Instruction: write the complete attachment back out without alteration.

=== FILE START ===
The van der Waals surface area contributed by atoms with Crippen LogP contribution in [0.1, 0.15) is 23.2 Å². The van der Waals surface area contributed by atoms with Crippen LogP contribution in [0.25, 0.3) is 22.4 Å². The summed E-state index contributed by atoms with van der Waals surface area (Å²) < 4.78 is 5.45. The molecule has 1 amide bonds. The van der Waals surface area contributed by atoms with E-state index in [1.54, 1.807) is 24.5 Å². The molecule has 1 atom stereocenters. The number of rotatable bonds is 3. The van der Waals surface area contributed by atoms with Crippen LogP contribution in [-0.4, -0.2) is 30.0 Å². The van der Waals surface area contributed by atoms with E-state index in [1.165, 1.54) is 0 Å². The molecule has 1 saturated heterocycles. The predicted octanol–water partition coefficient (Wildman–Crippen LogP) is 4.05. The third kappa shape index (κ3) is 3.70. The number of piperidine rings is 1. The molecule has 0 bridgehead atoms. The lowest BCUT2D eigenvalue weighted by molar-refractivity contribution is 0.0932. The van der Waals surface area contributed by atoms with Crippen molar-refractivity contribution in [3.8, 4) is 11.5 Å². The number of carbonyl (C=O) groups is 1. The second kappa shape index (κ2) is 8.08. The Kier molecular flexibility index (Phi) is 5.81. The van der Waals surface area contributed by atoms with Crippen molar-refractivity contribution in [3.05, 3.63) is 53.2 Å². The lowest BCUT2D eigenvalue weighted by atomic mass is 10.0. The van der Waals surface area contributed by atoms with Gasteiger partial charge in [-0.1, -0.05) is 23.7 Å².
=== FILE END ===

The van der Waals surface area contributed by atoms with Crippen LogP contribution in [0.1, 0.15) is 23.2 Å². The van der Waals surface area contributed by atoms with Crippen LogP contribution in [0.25, 0.3) is 22.4 Å². The summed E-state index contributed by atoms with van der Waals surface area (Å²) < 4.78 is 5.45. The molecule has 1 amide bonds. The van der Waals surface area contributed by atoms with E-state index in [1.54, 1.807) is 24.5 Å². The molecule has 1 atom stereocenters. The number of rotatable bonds is 3. The van der Waals surface area contributed by atoms with Crippen LogP contribution in [-0.4, -0.2) is 30.0 Å². The van der Waals surface area contributed by atoms with E-state index in [1.165, 1.54) is 0 Å². The molecule has 1 saturated heterocycles. The predicted octanol–water partition coefficient (Wildman–Crippen LogP) is 4.05. The third kappa shape index (κ3) is 3.70. The number of piperidine rings is 1. The molecule has 0 bridgehead atoms. The lowest BCUT2D eigenvalue weighted by molar-refractivity contribution is 0.0932. The van der Waals surface area contributed by atoms with Crippen molar-refractivity contribution in [3.8, 4) is 11.5 Å². The number of carbonyl (C=O) groups is 1. The second kappa shape index (κ2) is 8.08. The Kier molecular flexibility index (Phi) is 5.81. The van der Waals surface area contributed by atoms with Crippen molar-refractivity contribution in [3.05, 3.63) is 53.2 Å². The lowest BCUT2D eigenvalue weighted by atomic mass is 10.0. The van der Waals surface area contributed by atoms with Gasteiger partial charge in [-0.1, -0.05) is 23.7 Å².